In recent years we have eliminated the sale of single-use plastics in the form of PET plastic drink bottles from our stalls, and in 2018 we moved to re-usable alternatives for our bars, engaging with circular economy practises. Every cup is designed to be re-used time and time again, including use at other festivals and events across the country.
We have also invested in implementing re-usable cable ties – a significant yet often overlooked event waste stream – to further reduce operational waste.
Waste aside, we’re also acutely aware of the carbon footprint festivals can have, and since 2007, $2 from every WOMADelaide ticket sold has been invested in native biodiverse tree plantings at our WOMADelaide forests through our partnership with Greening Australia. To date we’ve planted more than 75,000 native trees across 65 hectares, offsetting more than 21,650 tonnes of carbon emissions.
So, how can you replace waste and recycling with reduction and reuse outside of the WOMADelaide gates?
Image by Helen Page Photography.
Here are a few practical tips that might make life a little inconvenient, but may also make it a lot more pleasant. After all, why are you in such a rush anyway?
- Purchase glass jars and buy everyday pantry items like pasta, nuts, legumes and flour in bulk at the markets. They’ll probably taste fresher, and your cupboard will look super-organised and... #instagramable?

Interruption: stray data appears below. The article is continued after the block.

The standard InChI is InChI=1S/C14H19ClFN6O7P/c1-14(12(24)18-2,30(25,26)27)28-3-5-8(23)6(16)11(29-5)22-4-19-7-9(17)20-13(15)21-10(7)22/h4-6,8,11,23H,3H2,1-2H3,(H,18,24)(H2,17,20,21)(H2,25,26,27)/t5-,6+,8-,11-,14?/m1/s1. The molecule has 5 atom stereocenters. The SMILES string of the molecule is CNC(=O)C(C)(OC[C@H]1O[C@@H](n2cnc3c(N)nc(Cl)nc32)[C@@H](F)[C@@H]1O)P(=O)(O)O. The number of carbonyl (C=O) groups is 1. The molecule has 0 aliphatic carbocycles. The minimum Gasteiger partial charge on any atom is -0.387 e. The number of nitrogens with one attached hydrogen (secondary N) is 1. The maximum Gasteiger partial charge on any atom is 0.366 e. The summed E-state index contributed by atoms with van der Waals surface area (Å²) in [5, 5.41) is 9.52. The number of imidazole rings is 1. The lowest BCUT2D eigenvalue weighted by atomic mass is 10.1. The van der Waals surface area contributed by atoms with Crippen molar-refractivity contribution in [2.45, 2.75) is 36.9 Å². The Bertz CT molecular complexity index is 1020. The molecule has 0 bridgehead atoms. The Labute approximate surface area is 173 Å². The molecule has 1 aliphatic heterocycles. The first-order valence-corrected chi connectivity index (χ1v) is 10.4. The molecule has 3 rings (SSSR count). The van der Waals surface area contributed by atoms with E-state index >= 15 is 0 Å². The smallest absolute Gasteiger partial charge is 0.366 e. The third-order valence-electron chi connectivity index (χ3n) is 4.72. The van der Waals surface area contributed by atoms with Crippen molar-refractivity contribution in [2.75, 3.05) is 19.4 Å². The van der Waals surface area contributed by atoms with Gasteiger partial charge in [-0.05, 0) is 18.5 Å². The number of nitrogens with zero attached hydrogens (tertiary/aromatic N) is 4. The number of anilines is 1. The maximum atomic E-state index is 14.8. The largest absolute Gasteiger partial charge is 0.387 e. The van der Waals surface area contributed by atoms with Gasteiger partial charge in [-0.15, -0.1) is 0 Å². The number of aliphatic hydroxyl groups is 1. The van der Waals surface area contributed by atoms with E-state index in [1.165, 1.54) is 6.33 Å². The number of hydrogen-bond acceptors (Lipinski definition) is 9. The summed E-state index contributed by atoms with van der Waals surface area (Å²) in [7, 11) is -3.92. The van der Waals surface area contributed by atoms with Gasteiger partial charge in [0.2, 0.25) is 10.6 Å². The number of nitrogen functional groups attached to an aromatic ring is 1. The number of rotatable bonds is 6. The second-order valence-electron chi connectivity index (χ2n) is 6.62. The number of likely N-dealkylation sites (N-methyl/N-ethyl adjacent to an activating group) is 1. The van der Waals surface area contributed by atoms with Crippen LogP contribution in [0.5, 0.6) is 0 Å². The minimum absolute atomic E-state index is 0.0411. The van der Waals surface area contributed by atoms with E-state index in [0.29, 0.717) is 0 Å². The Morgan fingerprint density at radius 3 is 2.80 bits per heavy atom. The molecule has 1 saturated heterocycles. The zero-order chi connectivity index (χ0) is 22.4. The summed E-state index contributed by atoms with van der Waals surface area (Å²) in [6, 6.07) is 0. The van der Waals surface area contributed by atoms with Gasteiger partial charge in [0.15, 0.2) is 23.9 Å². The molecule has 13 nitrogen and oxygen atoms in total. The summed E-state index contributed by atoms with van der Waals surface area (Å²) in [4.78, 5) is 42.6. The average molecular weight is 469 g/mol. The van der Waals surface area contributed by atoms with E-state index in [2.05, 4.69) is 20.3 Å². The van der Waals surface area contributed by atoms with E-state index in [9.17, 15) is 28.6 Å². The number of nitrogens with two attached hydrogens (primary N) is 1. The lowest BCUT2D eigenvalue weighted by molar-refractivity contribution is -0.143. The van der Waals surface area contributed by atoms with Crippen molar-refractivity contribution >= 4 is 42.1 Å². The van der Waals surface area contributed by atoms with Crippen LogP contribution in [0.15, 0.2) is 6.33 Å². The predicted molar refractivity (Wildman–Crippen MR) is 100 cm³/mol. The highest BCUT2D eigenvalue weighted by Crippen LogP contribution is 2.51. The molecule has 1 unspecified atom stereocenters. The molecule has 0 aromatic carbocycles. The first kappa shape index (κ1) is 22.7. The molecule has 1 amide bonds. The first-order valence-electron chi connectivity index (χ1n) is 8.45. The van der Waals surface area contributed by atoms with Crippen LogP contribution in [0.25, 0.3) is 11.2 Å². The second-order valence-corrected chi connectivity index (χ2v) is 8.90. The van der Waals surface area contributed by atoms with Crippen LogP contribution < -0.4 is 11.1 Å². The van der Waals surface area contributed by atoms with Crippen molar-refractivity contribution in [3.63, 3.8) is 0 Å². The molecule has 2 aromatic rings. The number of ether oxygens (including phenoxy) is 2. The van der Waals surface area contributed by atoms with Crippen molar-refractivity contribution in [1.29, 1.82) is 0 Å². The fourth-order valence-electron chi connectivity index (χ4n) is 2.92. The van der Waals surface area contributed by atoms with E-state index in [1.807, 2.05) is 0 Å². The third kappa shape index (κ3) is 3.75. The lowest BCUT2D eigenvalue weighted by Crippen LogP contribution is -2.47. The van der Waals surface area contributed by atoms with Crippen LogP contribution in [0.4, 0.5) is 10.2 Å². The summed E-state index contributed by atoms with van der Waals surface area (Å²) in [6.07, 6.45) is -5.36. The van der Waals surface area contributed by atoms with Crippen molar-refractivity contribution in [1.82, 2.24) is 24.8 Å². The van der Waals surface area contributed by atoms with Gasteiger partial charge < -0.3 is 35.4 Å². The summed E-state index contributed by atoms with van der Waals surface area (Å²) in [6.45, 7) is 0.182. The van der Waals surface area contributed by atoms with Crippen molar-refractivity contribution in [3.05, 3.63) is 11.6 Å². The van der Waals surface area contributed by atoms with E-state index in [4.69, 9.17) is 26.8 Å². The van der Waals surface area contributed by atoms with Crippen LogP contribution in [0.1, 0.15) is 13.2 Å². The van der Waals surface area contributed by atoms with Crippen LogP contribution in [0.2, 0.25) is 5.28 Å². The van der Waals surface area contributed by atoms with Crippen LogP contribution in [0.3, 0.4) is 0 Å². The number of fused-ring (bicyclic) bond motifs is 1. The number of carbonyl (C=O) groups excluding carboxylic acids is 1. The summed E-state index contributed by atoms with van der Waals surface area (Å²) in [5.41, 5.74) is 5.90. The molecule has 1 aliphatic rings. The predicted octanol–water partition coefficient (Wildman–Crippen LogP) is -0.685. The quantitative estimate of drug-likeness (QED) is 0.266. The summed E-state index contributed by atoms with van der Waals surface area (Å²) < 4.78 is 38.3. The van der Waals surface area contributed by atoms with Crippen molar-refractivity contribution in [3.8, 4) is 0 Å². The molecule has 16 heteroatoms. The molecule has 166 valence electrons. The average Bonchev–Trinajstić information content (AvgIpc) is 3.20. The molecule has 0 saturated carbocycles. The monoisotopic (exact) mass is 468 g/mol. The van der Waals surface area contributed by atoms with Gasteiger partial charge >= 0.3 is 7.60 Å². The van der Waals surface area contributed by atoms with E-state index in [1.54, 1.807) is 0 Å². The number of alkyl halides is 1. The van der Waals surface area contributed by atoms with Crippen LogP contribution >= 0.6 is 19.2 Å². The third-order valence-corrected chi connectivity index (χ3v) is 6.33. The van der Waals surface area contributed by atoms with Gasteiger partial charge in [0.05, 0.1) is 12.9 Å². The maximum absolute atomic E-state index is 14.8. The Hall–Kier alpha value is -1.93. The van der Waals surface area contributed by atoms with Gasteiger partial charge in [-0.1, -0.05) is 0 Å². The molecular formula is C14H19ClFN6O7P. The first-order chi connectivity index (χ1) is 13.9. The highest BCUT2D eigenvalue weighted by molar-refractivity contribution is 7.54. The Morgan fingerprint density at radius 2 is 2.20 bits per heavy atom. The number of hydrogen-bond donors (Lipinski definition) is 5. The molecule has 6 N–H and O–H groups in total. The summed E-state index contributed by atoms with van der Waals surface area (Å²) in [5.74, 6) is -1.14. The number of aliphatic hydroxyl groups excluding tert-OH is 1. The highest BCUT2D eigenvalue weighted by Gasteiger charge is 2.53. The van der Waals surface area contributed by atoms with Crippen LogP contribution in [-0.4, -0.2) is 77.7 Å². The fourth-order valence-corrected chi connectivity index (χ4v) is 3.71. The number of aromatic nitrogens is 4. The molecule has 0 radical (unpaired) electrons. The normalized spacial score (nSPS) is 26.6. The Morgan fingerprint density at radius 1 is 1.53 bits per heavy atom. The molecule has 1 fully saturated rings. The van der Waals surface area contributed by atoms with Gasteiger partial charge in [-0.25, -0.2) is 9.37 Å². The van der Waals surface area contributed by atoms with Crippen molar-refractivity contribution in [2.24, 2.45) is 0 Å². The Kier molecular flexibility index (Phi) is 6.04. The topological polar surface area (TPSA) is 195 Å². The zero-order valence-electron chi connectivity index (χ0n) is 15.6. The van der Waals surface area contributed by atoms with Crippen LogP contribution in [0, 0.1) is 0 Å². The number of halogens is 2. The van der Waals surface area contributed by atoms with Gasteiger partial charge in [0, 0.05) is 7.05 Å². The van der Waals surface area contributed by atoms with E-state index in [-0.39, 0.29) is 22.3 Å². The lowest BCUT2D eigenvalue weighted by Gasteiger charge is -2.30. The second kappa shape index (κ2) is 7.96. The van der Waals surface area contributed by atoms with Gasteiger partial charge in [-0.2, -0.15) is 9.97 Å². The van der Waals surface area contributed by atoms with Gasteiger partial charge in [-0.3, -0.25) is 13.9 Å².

- Get a glass water bottle and keep it with you at all times, in the car, at the movies, and on family days out, so you don’t have to buy plastic bottled water. Most cities now provide drinking water taps for refilling drink bottles, with our home-city of Adelaide no exception – download SA Water’s BYOB app to find a fountain during Mad March.
- Avoid takeaway plastics and delivery packaging by eating-in at your favourite restaurant, or bringing your own lunch to work.
- Get yourself a ceramic keep-cup that you love, and if you forget it, enjoy your coffee in-house and have a chat to your barista!
- Purchase household cleaning items and toilet paper in bulk from companies that deliver without plastic, or provide reusable packaging. There are a bunch of great Australian-owned companies that already provide these services, including Dirt and Who Gives a Crap – and there are a lot more of these new age companies in the Kickstarter!
Start Sleeping Seriously
With Brexit, Coronavirus, bushfires, climate change, Trump and the Kardashians taking up precious space on our TV screens, news feeds, and ultimately in our minds, it’s no wonder we’re all having sleepless nights. The world can be a scary place.